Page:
"Maybe his folks came from a circus," sneered Nick Paxton. "It isn't fair to bring in a professional."

    "Sour grapes, Paxton!" cried Stuffer. "You know that Andy Snow's father is a business man in the city. Andy just takes to gymnastic exercises, that's all."

    "Humph! I don't think such an exhibition much!"

    "Just the same, Paxton, you'd give a good deal to do as well," retorted the youth who loved to eat, and turned his back on the other cadet.

    Thanksgiving came and went in another storm. The snow was so deep that getting away from the Hall was out of the question, so those who had planned to go home for the holiday were somewhat disappointed. But Captain Putnam provided good cheer in abundance, with plenty of turkey and cranberry sauce, pumpkin pie and nuts. For the evening the boys got up an entertainment in the assembly room, with monologues and dialogues, and also some singing by the school Glee Club, and some very good violin and mandolin playing. Pepper, Jack and Andy took part in the entertainment, and everybody but Josiah Crabtree enjoyed the exhibition. Crabtree did not believe in such "tomfoolery," as he expressed it, and told Captain Putnam the cadets should have given a Shakespearian recital, or something like that, instead.

    "Perhaps so, Mr. Crabtree," answered the master of the Hall. "But as the boys are virtually snowed in, I thought I'd let them have a little fun."

    After Thanksgiving the cadets settled down to the grind once more, counting the days to Christmas, when they could go home for two weeks.

    "I've got to go to Cedarville," said Jack, one afternoon, after the snowstorm had cleared away. "Who will go along? I am going to walk it, just for the exercise."

    "I'll go!" cried Pepper.

    "So will I!" added Andy. "Where are you going?"

    "To the shoe shop and the postoffice."

    The three cadets were soon on the way, Fred Century and Bert Field pelting them with snowballs as they left. It was cold but clear, and all were in the best of spirits.

    "I see they've got a new man of all work around the school," observed Pepper, as the three trudged on. "I hope Captain Putnam doesn't think of discharging Peleg Snuggers."

    "That new man is a sly kind of a fellow," came from Andy. "I was walking through the hallway last evening and he came up behind me as silently as a cat after a mouse."

    "I've got my own idea about that man of all work," said the young major, with a faint smile.

    "What do you mean, Jack?"

    "If I tell you, will you keep it to yourself, both of you?"

    "Sure!" was the prompt answer.

    "Well, I don't think John Smith is a man of all work at all."

    "He isn't?" cried Andy. "Then what is he?"

    "I think he is a private detective."

    "Oh, Jack! can that be possible!" ejaculated Pepper. "But it must be so, for I watched the fellow last evening, and he didn't do much work, and he didn't seem to like it that I had an eye on him."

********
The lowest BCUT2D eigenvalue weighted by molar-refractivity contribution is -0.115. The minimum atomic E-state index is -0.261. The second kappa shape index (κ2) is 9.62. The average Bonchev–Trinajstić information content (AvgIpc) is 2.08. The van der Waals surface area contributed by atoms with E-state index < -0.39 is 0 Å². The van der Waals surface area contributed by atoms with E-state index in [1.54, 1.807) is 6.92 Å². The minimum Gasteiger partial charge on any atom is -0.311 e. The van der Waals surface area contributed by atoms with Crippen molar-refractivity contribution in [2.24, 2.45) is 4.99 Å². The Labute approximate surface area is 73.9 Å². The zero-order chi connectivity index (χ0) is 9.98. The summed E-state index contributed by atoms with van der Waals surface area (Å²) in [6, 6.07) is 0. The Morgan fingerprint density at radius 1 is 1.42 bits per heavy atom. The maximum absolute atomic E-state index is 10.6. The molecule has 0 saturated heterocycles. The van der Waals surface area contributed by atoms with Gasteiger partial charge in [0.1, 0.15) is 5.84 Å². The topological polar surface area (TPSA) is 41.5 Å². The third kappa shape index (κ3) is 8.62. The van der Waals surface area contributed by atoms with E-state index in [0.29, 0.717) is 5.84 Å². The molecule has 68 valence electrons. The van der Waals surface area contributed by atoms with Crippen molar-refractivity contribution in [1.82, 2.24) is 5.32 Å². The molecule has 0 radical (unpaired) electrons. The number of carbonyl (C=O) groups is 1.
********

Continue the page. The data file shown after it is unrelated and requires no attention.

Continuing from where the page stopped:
"Of course, if he is a detective, Captain Putnam has engaged him to clear up this mystery of the robberies," said Andy. "Well, I don't blame the captain, for this is surely going to give the school a bad name."

    "Don't breathe a word of this to any one," went on Jack. "Of course, if the thief knew a detective was so near he'd be more on guard than ever."

    "I only hope he gets the rascal, whoever he is."

    "Wonder if it can be one of the cadets?" mused Andy.

    "I don't know. It is either some cadet or else one of the hired help. But it is an awful state of affairs," answered Jack.

    "By the way, Jack, how about the new election of officers?" said Pepper, a little later. "Going to try for the majorship again?"

    "No. Why should I? I've been major long enough. I believe in giving the other fellows a show."

    "Who, for instance?"

    "Well, I'd like to see Bart Conners made major. He's one of the best soldiers we have, and he keeps Company B up to the scratch."

    "Bart is all right. But what about the other fellows?"

    "Well, I am not so anxious about the captaincies. Let the best fellows win."

    "I think Reff Ritter would like to be a captain or major."

    "He never will be--he can't get the support. Why, hardly any of the cadets go with Reff any more. Even Paxton seems to have dropped him. About the only close friend he has is Gus Coulter."

    "Maybe the boys have dropped him because his father is no longer rich."

    "No, I don't think that, for quite a number of the cadets are far from rich and yet they are considered good fellows. It's Ritter's ways. He is too domineering. The fellows won't stand for his bullying manner."

    "When does the election take place?"

    "The tenth day of December--a week from next Wednesday."

    "And you are sure you don't want to run again, Jack?"

    "Yes, quite sure, Pepper. You can run if you want to." And the young major smiled broadly.

    "Not for me!" cried The Imp. "I'd rather have my fun. And, by the way, I've got an idea for some fun with old Crabtree," he added suddenly.

    "What is it?" questioned Andy, eagerly.

    Pepper closed one eye suggestively.

    "Just you wait and see," he answered. "Crabtree is going to wake up to a big surprise some morning--and when he does, well, maybe he'll stop chewing his victuals for awhile!"